By Tapan K. Sau, Andrey L. Rogach
Chapter 1 Colloidal Synthesis of Noble steel Nanoparticles of advanced Morphologies (pages 7–90): Prof. Tapan okay. Sau and Prof. Andrey L. Rogach
Chapter 2 Controlling Morphology in Noble steel Nanoparticles through Templating method (pages 91–116): Chun?Hua Cui and Shu?Hong Yu
Chapter three Shape?Controlled Synthesis of steel Nanoparticles of excessive floor strength and Their functions in Electrocatalysis (pages 117–165): Na Tian, Yu?Hua Wen, Zhi?You Zhou and Shi?Gang Sun
Chapter four Shape?Controlled Synthesis of Copper Nanoparticles (pages 167–182): Wen?Yin Ko and Kuan?Jiuh Lin
Chapter five measurement? and Shape?Variant Magnetic steel and steel Oxide Nanoparticles: Synthesis and homes (pages 183–214): Kristen Stojak, Hariharan Srikanth, Pritish Mukherjee, Manh?Huong Phan and Nguyen T. okay. Thanh
Chapter 6 Structural points of Anisotropic steel Nanoparticle development: test and thought (pages 215–238): Tulio C. R. Rocha, Herbert Winnischofer and Daniela Zanchet
Chapter 7 Colloids, Nanocrystals, and floor Nanostructures of Uniform dimension and form: Modeling of Nucleation and progress in resolution Synthesis (pages 239–268): Vladimir Privman
Chapter eight Modeling Nanomorphology in Noble steel debris: Thermodynamic Cartography (pages 269–303): Amanda S. Barnard
Chapter nine Platinum and Palladium Nanocrystals: tender Chemistry method of form keep an eye on from person debris to Their Self?Assembled Superlattices (pages 305–337): Christophe Petit, Caroline Salzemann and Arnaud Demortiere
Chapter 10 Ordered and Nonordered Porous Superstructures from steel Nanoparticles (pages 339–359): Anne?Kristin Herrmann, Nadja C. Bigall, Lehui Lu and Alexander Eychmuller
Chapter eleven Localized floor Plasmons of Multifaceted steel Nanoparticles (pages 361–393): Cecilia Noguez and Ana L. Gonzalez
Chapter 12 Fluorophore–Metal Nanoparticle Interactions and Their purposes in Biosensing (pages 395–427): Thomas A. Klar and Jochen Feldmann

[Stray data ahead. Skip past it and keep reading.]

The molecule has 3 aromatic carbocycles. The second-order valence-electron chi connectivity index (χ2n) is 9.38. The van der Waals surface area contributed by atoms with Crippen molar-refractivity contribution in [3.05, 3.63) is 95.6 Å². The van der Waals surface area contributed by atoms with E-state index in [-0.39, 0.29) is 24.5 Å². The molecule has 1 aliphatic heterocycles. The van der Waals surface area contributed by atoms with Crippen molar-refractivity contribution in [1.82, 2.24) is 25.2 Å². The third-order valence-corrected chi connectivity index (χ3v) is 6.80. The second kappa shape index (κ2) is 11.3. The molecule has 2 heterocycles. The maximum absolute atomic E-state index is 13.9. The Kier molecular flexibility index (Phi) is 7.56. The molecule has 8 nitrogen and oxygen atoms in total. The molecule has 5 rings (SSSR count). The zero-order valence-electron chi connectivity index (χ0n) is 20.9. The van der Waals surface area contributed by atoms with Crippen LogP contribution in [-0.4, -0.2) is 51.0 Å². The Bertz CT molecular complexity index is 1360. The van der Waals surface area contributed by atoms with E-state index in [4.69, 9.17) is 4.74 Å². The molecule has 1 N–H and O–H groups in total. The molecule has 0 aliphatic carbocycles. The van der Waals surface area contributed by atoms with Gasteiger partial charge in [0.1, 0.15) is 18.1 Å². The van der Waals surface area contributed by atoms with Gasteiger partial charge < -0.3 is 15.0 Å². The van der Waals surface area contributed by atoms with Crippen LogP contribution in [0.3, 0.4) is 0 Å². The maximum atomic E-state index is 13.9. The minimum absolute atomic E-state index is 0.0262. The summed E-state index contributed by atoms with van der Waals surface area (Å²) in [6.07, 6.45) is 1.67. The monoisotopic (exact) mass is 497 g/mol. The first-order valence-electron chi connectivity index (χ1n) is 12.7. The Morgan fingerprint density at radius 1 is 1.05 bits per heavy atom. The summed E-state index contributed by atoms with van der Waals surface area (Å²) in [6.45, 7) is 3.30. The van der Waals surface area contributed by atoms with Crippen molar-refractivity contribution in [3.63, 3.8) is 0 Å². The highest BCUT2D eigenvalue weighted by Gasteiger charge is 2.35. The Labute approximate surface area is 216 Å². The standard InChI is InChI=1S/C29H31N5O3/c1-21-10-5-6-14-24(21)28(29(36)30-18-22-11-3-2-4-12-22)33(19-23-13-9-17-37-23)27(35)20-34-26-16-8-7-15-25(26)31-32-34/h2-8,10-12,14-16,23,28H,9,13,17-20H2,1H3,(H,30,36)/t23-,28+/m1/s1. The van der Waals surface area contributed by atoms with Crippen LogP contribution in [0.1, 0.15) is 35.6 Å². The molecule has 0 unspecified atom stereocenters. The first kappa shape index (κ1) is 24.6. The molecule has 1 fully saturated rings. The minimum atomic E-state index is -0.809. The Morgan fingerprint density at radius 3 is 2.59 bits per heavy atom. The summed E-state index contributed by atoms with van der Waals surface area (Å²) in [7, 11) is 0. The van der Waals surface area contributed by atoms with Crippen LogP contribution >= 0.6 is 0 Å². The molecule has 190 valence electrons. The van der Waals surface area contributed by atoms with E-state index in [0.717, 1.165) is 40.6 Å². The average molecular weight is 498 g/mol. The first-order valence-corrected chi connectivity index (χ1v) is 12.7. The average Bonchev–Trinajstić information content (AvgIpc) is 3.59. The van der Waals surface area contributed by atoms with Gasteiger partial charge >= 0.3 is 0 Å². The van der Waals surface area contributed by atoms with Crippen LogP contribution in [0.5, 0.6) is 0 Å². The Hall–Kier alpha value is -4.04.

Chapter thirteen Surface?Enhanced Raman Scattering utilizing Complex?Shaped steel Nanostructures (pages 429–454): Frank Jackel and Jochen Feldmann
Chapter 14 Photothermal impression of Plasmonic Nanoparticles and comparable Bioapplications (pages 455–475): Alexander O. Govorov, Zhiyuan Fan and Alexander B. Neiman
Chapter 15 steel Nanoparticles in Biomedical functions (pages 477–519): Jun Hui Soh and Zhiqiang Gao
Chapter sixteen Anisotropic Nanoparticles for effective Thermoelectric units (pages 521–543): Nguyen T. Mai, Derrick Mott and Shinya Maenosono
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Content material: bankruptcy 1 Colloidal Synthesis of Noble steel Nanoparticles of complicated Morphologies (pages 7–90): Prof. Tapan ok. Sau and Prof. Andrey L. RogachChapter 2 Controlling Morphology in Noble steel Nanoparticles through Templating strategy (pages 91–116): Chun? Hua Cui and Shu? Hong YuChapter three form? managed Synthesis of steel Nanoparticles of excessive floor strength and Their functions in Electrocatalysis (pages 117–165): Na Tian, Yu?
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Additional info for Complex-Shaped Metal Nanoparticles: Bottom-Up Syntheses and Applications
5 mW/cm2 metal halide lamp. 2 mW/cm2 unﬁltered lamp (white light) for 20 h. , bacteria, fungi, and yeast), live plant, plant and algal extracts etc. have been used [381–386]. Bioorganic natural compounds like reducing sugars, starch, enzymes, peptides, and proteins present in such biomass can efﬁciently reduce the metal ions to zero-valent atoms, thereby forming metal NPs with a good control over particle size, and, in some cases, shape. 4 Characterization pentagonal, square, rectangular, core–shell, and so on, have been obtained via biosynthesis methods [382, 387–395].
Sun and coworkers reported an organic solvent-based, high-temperature synthesis of core–shell particles with extremely thin and tunable shells [95, 112, 224]. 3 Synthesis Methodologies Ying and coworkers reported synthesis of bimetallic Au@Ag, Pt@Ag, Ag@Au, and Ag@Pt particles, where the particles were less than $15 nm in total diameter . The authors used a method of phase transfer to form different metal complex precursors. Metal complex precursors of about 20 different elements had been formed, which were used in many combinations to generate heterometallic NPs .
Multiple factors affect the morphology of NPs produced in a solution via the nucleation and growth processes. , reactant and additive concentrations, reaction rate, and solubility) factors that affect the particle formation process. The driving force for a particle formation reaction like any other reactions can be varied over a large range of values by tuning the concentration of the metal salt, the reducing agent used, the pH and temperature of the synthesis medium, and so on. We should remember that in some cases, the order of addition of the reagents as well as the manner of their additions (in portions/ steps or all at a time) can be major factors in determining the local driving forces and, consequently, determining the ﬁnal particle sizes and morphologies [49, 55].